International Society for the Study of Medievalism: Sessions at the 54th International Congress on Medieval Studies, May 9-12, 2019
ISSM is running three sessions at next year’s Kalamazoo Medieval Congress. Please submit abstracts and Participant Information Forms to Dr. Usha Vishnuvajjala at email@example.com before September 1, 2018. Medievalism and the Mundane Medievalism studies has considered some aspects of material culture quite extensively: ruins, architecture, weapons, shields, jewelry and clothing, and other such objects have been the subject of recent scholarly attention, as have heritage sites and recreations. We have paid less attention to seemingly mundane instances of medievalism within material culture, such as food and daily household items. With various movements seeking to return to (sometimes non-existent) pre-industrialist roots through organic farming, handmade clothing, home-brewed beer, and herbal medicine, the idea of the past can figure prominently in some of our most personal daily activities. How does the idea of the Middle Ages appear in such discourses? We seek papers on any aspect of quotidian material culture and medievalism, including continuities and discontinuities with the medieval past, attempts to recreate medieval material culture, and the invocation of the Middle Ages in movements involving material culture.
Transdisciplinary Somatic Medievalisms This session will explore both embodied practices of medievalism and the intersections between medievalism and modern embodied practices. Current research on medievalism and dance, the medievalist training of ASL linguist William Stokoe, and the politics of “western” martial arts which pose European combat manuals as an alternative to eastern martial arts suggests that we need further study on the ways in which the Middle Ages figure in our ideas and experiences of embodiment. Drawing on Richard Utz’s recent Medievalism: A Manifesto, this session will attempt to theorize the role of the medieval (or the “medieval”) in somatic experiences including, but not limited to, performing and martial arts and sign language. We especially welcome proposals that include practical elements as part of scholarly papers.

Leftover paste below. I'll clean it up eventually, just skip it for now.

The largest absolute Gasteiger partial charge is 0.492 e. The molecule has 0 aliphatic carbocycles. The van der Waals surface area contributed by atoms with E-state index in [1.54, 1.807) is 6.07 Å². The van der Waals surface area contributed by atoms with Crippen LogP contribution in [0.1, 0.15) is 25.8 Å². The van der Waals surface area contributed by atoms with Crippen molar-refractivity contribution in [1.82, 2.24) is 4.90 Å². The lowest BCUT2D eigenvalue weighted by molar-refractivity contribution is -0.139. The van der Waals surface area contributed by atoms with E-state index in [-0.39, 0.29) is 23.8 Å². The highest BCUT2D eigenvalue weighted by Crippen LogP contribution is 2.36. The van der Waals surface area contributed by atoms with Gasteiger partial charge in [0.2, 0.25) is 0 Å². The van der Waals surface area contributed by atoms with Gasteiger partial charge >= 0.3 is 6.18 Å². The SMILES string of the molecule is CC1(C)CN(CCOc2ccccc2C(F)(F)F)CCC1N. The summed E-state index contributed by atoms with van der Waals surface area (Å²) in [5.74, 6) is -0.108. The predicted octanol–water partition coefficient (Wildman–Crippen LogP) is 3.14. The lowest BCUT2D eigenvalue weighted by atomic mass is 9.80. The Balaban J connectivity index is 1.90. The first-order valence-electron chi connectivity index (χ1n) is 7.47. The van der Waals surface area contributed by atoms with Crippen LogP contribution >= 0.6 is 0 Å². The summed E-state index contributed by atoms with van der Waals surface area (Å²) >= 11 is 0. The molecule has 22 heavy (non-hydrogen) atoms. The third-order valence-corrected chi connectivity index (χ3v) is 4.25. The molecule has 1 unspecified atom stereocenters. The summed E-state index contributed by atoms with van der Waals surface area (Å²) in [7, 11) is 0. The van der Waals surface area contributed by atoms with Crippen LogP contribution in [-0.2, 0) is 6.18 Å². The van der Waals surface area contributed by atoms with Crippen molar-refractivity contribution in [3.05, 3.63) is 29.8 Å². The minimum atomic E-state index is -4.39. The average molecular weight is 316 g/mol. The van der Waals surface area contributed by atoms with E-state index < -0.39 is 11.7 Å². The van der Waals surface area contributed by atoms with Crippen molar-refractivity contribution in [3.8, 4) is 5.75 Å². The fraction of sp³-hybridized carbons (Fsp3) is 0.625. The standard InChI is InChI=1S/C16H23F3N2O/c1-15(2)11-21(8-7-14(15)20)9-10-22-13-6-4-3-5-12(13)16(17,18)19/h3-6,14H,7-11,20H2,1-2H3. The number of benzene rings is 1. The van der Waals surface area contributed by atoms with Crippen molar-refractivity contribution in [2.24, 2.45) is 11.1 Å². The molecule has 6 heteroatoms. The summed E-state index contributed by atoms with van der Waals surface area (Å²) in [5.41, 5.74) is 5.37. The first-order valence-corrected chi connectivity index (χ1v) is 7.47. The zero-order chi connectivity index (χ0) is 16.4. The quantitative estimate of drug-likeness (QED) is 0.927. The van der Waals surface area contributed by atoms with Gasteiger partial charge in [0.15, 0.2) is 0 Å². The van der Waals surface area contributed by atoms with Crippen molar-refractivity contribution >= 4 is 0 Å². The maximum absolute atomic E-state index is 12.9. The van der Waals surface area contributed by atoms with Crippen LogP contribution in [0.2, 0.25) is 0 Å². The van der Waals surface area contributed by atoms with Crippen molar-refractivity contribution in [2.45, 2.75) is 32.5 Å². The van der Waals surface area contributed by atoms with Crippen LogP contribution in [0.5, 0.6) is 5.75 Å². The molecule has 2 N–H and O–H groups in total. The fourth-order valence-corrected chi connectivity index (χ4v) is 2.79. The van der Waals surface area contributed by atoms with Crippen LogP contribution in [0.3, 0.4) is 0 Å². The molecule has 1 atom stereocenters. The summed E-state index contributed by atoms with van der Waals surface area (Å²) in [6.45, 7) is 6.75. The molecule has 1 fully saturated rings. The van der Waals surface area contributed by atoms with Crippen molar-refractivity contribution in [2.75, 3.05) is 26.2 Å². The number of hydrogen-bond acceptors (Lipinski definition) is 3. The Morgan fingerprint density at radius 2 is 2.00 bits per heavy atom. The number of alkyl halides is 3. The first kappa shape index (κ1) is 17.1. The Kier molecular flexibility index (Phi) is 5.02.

Round Table: Robin Hood 2018 Following last year’s successful roundtable on Guy Ritchie’s 2017 King Arthur: Legend of the Sword, this roundtable asks participants to think through the various medievalisms and intertextualities present in Otto Bathhurst’s upcoming film Robin Hood. The film continues some of the same features as Ritchie’s film—an outlaw masculinity that depends in part on self-deprecating humor, racial diversity, and female characters framed by the filmmaker as “strong.” In that sense, it may edge closer to the medieval Robin Hood ballads than earlier Robin Hood films, which polish some of the medieval outlaw’s grit and attempt to elevate him to nobility. We are particularly interested in papers that explore the film’s intertextual relationship with both the medieval ballads and other medievalist films, the relationship between Robin Hood’s outlaw ethos and current political events, and the film’s depictions of masculinity. Because we are asking participants to submit proposals before the film is released, proposals may include questions about the film that will guide speakers’ brief talks.